In July 2011, the Free Syrian Army was formed, comprising officers who had defected from the Syrian Armed Forces, and it declared the establishment of the first organized military force aimed at overthrowing Assad’s government
Assad metamorphosed his monumental failure into a bloody Shia-Sunni war, butchered thousands of people just to maintain his grip on power and involved many players – Russian-backed government forces, Turkish-backed rebel brigades, and a Kurdish militia alliance supported by the US.
Thousands of Shiite militiamen from Iran, Lebanon, Iraq, Afghanistan and Yemen are fighting alongside the Syrian army, in order, they say, to protect Shia holy sites.
The turmoil intensified when the FSA, the Army of the Mujahideen and IS engaged in a devastating war during 2013-14.
Starting in September 2014, the US jumped into the fray by bombing IS targets but it, like Russia, intended not to end the war but to play into the conflict, in this case by targeting government forces.
In September 2015, Russia, in support of Assad, launched air strikes against FSA forces and IS terrorists, but it did not spare civilian areas, and by late 2016, the air strikes had devastated anti-government groups.
Meanwhile, Saudi Arabia has poured in millions of dollars to help Sunni survivors, while Iran, with Hezbollah, has provided fighters, weapons and money to back Assad. Then in August 2016, Turkish troops entered the arena to drive IS out of Syria, and in January this year, Turkey launched deadly attacks to drive the Kurdish Popular Protection Units (YPG) out of Afrin.
Although Turkey supported the anti-government forces, it kept its own security in mind by containing the YPG militia, which Ankara accuses of being an extension of the banned Kurdistan Workers’ Party (PKK), a group that has fought for Kurdish autonomy in Turkey for three decades.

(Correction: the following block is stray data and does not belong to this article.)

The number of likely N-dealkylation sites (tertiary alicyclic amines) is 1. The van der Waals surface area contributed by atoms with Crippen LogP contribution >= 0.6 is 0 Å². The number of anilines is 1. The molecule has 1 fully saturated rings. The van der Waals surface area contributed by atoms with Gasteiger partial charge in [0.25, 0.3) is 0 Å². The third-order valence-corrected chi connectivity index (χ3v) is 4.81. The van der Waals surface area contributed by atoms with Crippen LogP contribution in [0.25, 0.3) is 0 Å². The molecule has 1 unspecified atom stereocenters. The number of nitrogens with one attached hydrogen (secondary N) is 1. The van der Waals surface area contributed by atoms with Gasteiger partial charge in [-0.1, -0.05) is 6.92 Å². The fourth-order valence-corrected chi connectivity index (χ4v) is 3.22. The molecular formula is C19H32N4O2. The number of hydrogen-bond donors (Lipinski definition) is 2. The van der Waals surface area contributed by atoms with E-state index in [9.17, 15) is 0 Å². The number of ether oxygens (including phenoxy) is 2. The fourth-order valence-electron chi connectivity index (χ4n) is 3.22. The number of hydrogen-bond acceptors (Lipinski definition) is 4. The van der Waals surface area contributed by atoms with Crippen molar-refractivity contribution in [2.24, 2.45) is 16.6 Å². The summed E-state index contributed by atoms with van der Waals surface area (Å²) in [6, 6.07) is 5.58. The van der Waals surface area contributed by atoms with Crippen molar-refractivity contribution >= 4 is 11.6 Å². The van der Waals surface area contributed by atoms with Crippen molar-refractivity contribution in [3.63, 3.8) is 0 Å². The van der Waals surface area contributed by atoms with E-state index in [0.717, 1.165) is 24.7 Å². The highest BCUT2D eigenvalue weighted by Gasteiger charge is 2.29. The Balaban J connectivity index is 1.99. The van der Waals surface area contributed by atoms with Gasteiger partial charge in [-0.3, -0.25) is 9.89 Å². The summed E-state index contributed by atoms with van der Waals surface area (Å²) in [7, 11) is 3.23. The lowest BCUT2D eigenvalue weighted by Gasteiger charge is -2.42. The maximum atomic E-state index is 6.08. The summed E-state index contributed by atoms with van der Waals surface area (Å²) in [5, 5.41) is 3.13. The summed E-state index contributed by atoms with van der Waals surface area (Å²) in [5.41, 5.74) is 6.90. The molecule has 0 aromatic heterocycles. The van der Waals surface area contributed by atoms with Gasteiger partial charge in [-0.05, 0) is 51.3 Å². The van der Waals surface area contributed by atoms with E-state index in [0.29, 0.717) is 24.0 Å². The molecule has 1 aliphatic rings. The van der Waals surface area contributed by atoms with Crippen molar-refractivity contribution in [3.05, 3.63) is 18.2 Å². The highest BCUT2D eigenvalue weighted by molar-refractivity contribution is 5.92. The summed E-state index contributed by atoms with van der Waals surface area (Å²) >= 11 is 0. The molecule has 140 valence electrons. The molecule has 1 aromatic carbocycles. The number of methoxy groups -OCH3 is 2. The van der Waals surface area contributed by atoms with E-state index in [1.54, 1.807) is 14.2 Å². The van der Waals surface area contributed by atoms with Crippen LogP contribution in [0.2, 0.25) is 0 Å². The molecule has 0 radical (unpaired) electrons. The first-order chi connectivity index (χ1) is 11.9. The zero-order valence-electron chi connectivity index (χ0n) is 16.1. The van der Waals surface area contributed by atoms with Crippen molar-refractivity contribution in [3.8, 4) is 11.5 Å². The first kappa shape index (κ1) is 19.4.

In April 2017, US President Donald Trump ordered a missile strike on a Syrian air base that the US said was behind a deadly chemical attack on the rebel-held town of Khan Sheikhoun.
Washington’s key ally on the ground has been an alliance of Kurdish and Arab militias called the Syrian Democratic Forces (SDF). Since 2015, its fighters have driven IS militants out of most of the territory it controlled in Syria. In January this year, the US said it would maintain an open-ended military presence in SDF-controlled territory to ensure the enduring defeat of IS, to counter Iranian influence, and help end the civil war.
Amid the worst human catastrophe – death, destruction and refugee crisis – the world powers and the UN have failed to achieve peace in Syria. With 5.6 million people, mostly women and children, fleeing to other countries as refugees, about 70% of the population living in extreme poverty, and thousands held in jails, there seems to be no respite in this raging war. Sometimes Aleppo, sometimes Ghouta, the war goes on. There is no decisive victory.
There is no decisive defeat either. And Assad is still adamantly against negotiating a solution with the opposition, let alone stepping down. Syria will see the dawn of peace only when Bashar al-Assad forsakes power.